Flora Segunda, by Ysabeau S. Wilce

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I have to say, I rather enjoyed this book. It’s not without its oddities (failings in some cases), but dang. Maybe it’s because I’ve had to read so many other books that I’ve liked less, but I really liked this one.

It’s worth knowing that there’s some real weirdness to what’s going on in the setting, if you spend much time looking at it and trying to explain it in relation to our world. For example, I’m not sure why so many people are described as blond / red-haired, despite apparently being in close contact with a maybe-Aztec country. The geography is almost certainly what we think of as California, but the history certainly isn’t. The truth is, we aren’t told enough about the history of this setting (in this book) for me to be able to say much more. Maybe there’s a good reason for all of this.

All I know is that it felt weird reading about a bunch of people in a magical quasi-California, none of whom seemed to be non-white. It helped when I consciously separated everything from our own world, despite the similarities, but that can’t solve everything.

Setting that aside, I had a good time. Strange and distinct magic, jam-packed with events and adventure and obvious future plot hooks, fun characters, a believable recent history if you’re willing to accept the overall premise… it’s good stuff. Potentially complicated by other factors, but good stuff.

Also, it somehow straddles the weird space between middle grade and young adult in a way that I really appreciated. It’s more or less where I’d like Barium Deep to be, though not in exactly the same way.

MICE: Lady Knights Comics Ride Forth

While I was at MICE (Massachusetts Independent Comics Expo) a little while ago I found two new comics about female knights, both of which seemed worth following and sharing. In the hopes that you too may enjoy these good things, check this out: Hannah Fisher’s Cosmoknights is a gorgeous webcomic and promises lady knights in space upending the patriarchy, and Alyssa Maynard has an excellent short piece called “I Am Not A Knight” which is intended as the opening of a much larger story.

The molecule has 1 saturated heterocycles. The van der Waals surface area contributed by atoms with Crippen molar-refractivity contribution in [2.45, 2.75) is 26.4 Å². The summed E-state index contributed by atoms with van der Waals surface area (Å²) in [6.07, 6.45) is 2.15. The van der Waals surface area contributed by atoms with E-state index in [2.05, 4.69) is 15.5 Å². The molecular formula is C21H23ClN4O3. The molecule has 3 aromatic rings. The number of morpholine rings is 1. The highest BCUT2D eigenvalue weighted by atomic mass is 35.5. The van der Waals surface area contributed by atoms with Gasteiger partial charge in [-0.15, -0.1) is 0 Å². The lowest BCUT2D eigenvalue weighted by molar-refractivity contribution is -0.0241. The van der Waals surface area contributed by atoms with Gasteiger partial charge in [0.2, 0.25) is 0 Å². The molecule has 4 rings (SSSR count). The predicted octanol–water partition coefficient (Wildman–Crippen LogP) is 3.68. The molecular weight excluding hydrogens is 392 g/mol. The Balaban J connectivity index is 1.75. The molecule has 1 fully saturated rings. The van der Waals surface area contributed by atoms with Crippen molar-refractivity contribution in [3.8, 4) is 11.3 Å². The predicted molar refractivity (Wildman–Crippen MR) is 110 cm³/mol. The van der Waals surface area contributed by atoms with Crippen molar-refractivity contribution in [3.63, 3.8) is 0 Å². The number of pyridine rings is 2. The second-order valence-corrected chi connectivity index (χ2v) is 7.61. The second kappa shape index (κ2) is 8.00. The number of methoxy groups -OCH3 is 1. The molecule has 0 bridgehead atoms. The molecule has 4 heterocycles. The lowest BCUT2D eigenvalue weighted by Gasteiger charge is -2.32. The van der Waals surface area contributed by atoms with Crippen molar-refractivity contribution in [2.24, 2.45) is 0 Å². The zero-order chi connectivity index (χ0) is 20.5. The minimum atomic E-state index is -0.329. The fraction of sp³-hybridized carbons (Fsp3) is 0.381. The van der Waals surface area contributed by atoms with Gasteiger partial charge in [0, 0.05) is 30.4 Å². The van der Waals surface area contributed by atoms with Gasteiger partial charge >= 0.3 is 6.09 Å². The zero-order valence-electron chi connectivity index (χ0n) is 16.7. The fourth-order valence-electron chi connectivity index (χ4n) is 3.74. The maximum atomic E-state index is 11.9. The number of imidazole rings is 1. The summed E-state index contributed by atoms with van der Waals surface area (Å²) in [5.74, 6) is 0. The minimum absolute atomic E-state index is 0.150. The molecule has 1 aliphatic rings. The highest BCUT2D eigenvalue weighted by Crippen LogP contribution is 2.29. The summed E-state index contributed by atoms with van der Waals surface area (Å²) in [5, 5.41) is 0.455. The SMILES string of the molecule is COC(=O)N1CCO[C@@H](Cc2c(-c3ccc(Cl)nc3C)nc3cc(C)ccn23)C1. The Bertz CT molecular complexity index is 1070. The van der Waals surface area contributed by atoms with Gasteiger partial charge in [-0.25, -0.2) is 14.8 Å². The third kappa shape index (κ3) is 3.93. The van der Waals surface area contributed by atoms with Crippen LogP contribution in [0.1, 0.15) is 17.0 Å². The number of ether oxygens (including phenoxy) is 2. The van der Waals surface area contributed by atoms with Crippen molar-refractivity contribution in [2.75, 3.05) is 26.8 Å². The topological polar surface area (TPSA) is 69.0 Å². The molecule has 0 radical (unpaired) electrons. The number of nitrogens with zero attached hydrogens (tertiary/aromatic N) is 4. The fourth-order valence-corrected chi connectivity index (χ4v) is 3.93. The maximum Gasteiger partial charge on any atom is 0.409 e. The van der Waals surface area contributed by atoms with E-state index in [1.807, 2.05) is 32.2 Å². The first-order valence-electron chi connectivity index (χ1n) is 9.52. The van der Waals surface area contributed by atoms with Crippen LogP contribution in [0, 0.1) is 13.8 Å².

These both look seriously good. I hope you can find and enjoy them. I’ll try to update this with a direct link to “I Am Not A Knight” when I can find one, but until then I suggest that you check out some of Alyssa Maynard’s other rad art.

The True Meaning of Smekday, by Adam Rex

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This book is a quiet piece of genius. It’s hilarious, and far deeper than I had expected it to be. And somehow it delivers on its premise without beating you over the head, even as it makes its commentary abundantly obvious to anyone who’s willing to pay attention. I think I’d be hard pressed to find a middle grade adventure novel that I liked more.

I wouldn’t say it’s the best, because I don’t like committing myself to statements like that, but you’d damn well better do yourself the favor of reading this book.

Rat Queens kicks ass

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Have you got a hankering for classic badass swords & sorcery adventures?  How about a comic full of that, but with four women as the central characters instead of the usual sausagefest?